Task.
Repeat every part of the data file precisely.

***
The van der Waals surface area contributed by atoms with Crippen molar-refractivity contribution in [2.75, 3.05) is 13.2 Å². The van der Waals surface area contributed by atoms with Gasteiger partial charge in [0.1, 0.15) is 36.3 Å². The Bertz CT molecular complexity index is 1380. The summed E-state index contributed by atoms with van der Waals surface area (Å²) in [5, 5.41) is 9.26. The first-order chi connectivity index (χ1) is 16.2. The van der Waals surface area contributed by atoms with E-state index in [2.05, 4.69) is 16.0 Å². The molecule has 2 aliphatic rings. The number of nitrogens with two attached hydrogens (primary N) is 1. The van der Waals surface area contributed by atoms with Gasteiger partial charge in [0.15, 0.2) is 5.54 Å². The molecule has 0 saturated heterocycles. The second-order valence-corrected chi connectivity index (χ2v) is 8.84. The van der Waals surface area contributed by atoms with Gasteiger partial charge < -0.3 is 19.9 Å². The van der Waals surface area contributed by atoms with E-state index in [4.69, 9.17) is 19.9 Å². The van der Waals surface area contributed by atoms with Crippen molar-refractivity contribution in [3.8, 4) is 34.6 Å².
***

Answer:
The van der Waals surface area contributed by atoms with Crippen molar-refractivity contribution in [2.75, 3.05) is 13.2 Å². The van der Waals surface area contributed by atoms with Gasteiger partial charge in [0.1, 0.15) is 36.3 Å². The Bertz CT molecular complexity index is 1380. The summed E-state index contributed by atoms with van der Waals surface area (Å²) in [5, 5.41) is 9.26. The first-order chi connectivity index (χ1) is 16.2. The van der Waals surface area contributed by atoms with E-state index in [2.05, 4.69) is 16.0 Å². The molecule has 2 aliphatic rings. The number of nitrogens with two attached hydrogens (primary N) is 1. The van der Waals surface area contributed by atoms with Gasteiger partial charge in [0.15, 0.2) is 5.54 Å². The molecule has 0 saturated heterocycles. The second-order valence-corrected chi connectivity index (χ2v) is 8.84. The van der Waals surface area contributed by atoms with Gasteiger partial charge < -0.3 is 19.9 Å². The van der Waals surface area contributed by atoms with E-state index in [4.69, 9.17) is 19.9 Å². The van der Waals surface area contributed by atoms with Crippen molar-refractivity contribution in [3.8, 4) is 34.6 Å².